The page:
at least one valve inlet in fluid communication with said housing channel, said valve inlet being in fluid communication with said housing channel when said valve is in an open position, said valve inlet not being in fluid communication with said housing channel when said valve is in a closed position,
at least one valve reservoir in fluid communication with said valve inlet to provide manifold functionality of the substance, and
at least one valve outlet in fluid communication with said valve reservoir for the extrusion of the substance onto the material,
a journal, said journal being connected to said valve, said journal and said valve translate together in a linear motion to provide shuttering functionality and profiled product application functionality.
15. The applicator of claim 14 wherein said applicator extrudes a continuous strand of hot-melt.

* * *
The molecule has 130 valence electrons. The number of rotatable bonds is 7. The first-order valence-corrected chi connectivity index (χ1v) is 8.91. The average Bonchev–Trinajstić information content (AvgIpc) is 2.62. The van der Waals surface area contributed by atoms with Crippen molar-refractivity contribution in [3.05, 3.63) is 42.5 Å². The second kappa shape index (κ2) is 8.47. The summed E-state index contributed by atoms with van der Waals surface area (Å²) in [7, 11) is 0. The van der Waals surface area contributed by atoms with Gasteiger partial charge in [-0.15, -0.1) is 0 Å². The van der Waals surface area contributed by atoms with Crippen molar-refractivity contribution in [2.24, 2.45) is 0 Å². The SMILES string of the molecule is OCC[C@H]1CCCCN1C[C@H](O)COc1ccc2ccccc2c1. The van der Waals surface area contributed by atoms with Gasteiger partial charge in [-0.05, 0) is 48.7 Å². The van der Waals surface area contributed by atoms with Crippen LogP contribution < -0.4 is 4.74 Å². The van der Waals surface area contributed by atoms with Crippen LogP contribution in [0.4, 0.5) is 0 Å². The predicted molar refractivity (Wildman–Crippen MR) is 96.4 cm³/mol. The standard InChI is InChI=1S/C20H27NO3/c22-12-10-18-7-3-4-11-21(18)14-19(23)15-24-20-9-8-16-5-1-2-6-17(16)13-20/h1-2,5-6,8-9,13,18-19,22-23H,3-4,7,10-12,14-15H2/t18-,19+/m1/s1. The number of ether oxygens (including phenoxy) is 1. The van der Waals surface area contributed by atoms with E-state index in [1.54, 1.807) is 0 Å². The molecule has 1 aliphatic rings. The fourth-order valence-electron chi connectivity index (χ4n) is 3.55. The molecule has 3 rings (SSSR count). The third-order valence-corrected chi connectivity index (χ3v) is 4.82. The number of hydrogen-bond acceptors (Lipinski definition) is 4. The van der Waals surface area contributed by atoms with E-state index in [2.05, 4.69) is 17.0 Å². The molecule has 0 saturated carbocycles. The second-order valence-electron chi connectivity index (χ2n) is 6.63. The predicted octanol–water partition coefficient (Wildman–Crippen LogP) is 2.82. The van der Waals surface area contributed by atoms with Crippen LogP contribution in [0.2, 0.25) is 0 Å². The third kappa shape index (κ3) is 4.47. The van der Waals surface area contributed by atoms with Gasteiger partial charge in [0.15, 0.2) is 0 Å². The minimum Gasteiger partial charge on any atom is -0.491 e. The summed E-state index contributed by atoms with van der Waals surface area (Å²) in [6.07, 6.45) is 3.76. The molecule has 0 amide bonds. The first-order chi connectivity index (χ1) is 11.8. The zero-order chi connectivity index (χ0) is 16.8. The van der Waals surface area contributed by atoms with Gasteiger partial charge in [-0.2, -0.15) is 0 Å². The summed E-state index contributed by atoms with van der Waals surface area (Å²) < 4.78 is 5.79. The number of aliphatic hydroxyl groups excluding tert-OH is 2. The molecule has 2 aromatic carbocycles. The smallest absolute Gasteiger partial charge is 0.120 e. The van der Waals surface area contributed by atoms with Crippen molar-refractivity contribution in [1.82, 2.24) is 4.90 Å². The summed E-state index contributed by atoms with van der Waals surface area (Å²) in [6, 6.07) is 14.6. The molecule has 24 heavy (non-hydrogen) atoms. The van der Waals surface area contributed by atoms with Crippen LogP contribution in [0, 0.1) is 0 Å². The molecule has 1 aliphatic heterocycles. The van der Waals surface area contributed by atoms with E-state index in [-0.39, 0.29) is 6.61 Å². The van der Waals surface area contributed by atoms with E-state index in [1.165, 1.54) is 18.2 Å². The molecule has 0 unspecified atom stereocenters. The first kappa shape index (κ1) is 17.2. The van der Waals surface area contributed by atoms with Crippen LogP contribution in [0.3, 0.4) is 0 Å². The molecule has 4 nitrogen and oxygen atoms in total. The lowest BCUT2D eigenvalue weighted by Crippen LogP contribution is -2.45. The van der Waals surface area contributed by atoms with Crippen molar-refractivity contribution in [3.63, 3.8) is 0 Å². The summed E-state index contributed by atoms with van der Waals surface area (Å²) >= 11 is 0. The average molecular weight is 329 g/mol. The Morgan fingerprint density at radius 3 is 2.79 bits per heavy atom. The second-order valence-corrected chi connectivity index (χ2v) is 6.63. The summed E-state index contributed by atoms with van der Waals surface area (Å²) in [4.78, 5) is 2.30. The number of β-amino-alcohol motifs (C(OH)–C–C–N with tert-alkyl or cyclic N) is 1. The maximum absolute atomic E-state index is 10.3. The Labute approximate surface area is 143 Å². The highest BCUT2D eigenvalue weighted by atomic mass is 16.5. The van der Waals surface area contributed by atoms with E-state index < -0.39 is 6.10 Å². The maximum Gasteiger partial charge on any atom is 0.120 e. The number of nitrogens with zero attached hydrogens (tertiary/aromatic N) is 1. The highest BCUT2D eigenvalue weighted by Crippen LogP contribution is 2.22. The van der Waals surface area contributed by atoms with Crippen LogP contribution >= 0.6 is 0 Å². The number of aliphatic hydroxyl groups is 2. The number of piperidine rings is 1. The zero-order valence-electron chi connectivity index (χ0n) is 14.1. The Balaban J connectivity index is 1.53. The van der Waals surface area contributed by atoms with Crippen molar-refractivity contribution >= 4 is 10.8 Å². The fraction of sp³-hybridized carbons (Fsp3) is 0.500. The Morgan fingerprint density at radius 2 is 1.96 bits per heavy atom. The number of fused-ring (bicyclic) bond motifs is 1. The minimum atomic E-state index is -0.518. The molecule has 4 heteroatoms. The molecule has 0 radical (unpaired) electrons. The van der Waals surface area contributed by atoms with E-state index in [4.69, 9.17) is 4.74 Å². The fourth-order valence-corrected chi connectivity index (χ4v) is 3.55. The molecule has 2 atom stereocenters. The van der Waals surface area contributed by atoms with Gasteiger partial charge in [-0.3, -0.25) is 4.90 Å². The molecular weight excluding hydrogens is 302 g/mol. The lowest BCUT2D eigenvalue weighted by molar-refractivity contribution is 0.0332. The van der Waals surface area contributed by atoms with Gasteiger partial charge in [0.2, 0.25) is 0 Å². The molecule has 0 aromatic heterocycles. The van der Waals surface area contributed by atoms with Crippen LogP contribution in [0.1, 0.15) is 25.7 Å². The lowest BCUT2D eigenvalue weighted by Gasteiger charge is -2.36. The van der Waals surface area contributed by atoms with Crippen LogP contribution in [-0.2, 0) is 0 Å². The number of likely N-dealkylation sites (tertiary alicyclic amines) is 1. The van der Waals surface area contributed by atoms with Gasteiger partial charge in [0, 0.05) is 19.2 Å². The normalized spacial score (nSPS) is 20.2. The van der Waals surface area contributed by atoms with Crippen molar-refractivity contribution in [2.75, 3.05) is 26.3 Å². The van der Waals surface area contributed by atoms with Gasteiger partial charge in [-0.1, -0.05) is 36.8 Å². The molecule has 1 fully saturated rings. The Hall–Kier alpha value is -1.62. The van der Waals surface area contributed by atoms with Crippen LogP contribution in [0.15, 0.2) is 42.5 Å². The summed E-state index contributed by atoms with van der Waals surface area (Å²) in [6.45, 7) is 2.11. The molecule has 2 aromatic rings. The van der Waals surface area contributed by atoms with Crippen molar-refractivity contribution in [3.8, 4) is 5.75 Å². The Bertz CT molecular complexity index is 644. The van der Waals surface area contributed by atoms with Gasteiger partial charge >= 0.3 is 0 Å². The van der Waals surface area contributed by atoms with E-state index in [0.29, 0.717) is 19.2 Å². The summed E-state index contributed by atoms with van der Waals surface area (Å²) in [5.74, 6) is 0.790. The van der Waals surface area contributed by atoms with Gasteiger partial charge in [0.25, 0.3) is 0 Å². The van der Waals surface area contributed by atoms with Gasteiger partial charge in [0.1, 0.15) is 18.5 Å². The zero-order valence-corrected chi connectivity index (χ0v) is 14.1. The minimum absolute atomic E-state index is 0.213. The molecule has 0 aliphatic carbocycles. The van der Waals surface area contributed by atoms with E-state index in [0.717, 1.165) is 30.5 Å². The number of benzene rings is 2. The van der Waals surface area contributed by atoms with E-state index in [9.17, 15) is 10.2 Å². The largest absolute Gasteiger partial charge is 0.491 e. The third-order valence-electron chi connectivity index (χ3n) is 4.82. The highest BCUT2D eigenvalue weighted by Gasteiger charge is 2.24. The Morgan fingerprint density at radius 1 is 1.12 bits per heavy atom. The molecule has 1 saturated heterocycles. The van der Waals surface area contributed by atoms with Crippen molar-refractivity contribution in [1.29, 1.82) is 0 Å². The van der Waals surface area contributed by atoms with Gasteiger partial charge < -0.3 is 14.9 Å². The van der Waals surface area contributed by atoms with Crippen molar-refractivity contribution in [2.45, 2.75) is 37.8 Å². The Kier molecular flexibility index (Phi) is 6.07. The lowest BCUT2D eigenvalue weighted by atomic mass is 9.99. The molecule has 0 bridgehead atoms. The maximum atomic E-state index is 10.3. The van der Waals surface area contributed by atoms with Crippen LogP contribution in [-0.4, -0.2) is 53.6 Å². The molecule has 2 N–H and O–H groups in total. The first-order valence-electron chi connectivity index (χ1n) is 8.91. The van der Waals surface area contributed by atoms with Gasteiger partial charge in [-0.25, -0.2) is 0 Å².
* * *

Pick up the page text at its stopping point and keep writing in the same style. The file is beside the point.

16. The applicator of claim 15, wherein said strand of hot-melt is non-linear.
17. The applicator of claim 15 wherein the material upon which the hot-melt is applied is in the form of a continuous web.
18. The applicator of claim 14 wherein the material upon which the substance is applied is in the form of a drum.
19. The applicator of claim 14 wherein the material upon which the substance is applied is in the form of a belt.
20. An applicator for application of a substance onto a material comprising:
a housing, comprising:
at least one housing inlet for the introduction of the substance into said housing, and
at least one housing channel in fluid communication with said housing inlet; and
a valve, comprising:
at least one valve inlet in fluid communication with said housing channel, said valve inlet being in fluid communication with said housing channel when said valve is in an open position, said valve inlet not being in fluid communication with said housing channel when said valve is in a closed position,